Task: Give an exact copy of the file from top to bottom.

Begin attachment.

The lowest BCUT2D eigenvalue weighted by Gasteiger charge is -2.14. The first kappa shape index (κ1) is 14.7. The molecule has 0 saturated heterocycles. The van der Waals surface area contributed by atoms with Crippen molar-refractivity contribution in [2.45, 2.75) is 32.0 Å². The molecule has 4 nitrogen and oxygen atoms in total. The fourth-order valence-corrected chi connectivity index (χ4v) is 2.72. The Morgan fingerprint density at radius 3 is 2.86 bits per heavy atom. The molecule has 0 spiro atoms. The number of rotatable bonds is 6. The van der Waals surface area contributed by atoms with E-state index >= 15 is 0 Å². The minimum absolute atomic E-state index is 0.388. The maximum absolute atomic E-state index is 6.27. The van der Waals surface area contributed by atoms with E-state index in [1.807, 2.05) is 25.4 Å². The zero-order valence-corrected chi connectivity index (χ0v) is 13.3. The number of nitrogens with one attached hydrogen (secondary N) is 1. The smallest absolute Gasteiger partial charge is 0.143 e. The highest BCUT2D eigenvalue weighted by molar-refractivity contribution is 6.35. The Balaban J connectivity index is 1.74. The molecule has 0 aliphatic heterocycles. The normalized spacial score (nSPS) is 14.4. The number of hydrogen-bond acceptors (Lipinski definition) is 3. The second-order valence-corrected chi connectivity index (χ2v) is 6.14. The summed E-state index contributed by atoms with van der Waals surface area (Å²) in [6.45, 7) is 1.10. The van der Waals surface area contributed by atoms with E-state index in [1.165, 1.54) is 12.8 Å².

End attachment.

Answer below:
The lowest BCUT2D eigenvalue weighted by Gasteiger charge is -2.14. The first kappa shape index (κ1) is 14.7. The molecule has 0 saturated heterocycles. The van der Waals surface area contributed by atoms with Crippen molar-refractivity contribution in [2.45, 2.75) is 32.0 Å². The molecule has 4 nitrogen and oxygen atoms in total. The fourth-order valence-corrected chi connectivity index (χ4v) is 2.72. The Morgan fingerprint density at radius 3 is 2.86 bits per heavy atom. The molecule has 0 spiro atoms. The number of rotatable bonds is 6. The van der Waals surface area contributed by atoms with E-state index >= 15 is 0 Å². The minimum absolute atomic E-state index is 0.388. The maximum absolute atomic E-state index is 6.27. The van der Waals surface area contributed by atoms with E-state index in [1.807, 2.05) is 25.4 Å². The zero-order valence-corrected chi connectivity index (χ0v) is 13.3. The number of nitrogens with one attached hydrogen (secondary N) is 1. The smallest absolute Gasteiger partial charge is 0.143 e. The highest BCUT2D eigenvalue weighted by molar-refractivity contribution is 6.35. The Balaban J connectivity index is 1.74. The molecule has 0 aliphatic heterocycles. The normalized spacial score (nSPS) is 14.4. The number of hydrogen-bond acceptors (Lipinski definition) is 3. The second-order valence-corrected chi connectivity index (χ2v) is 6.14. The summed E-state index contributed by atoms with van der Waals surface area (Å²) in [6.45, 7) is 1.10. The van der Waals surface area contributed by atoms with E-state index in [1.165, 1.54) is 12.8 Å².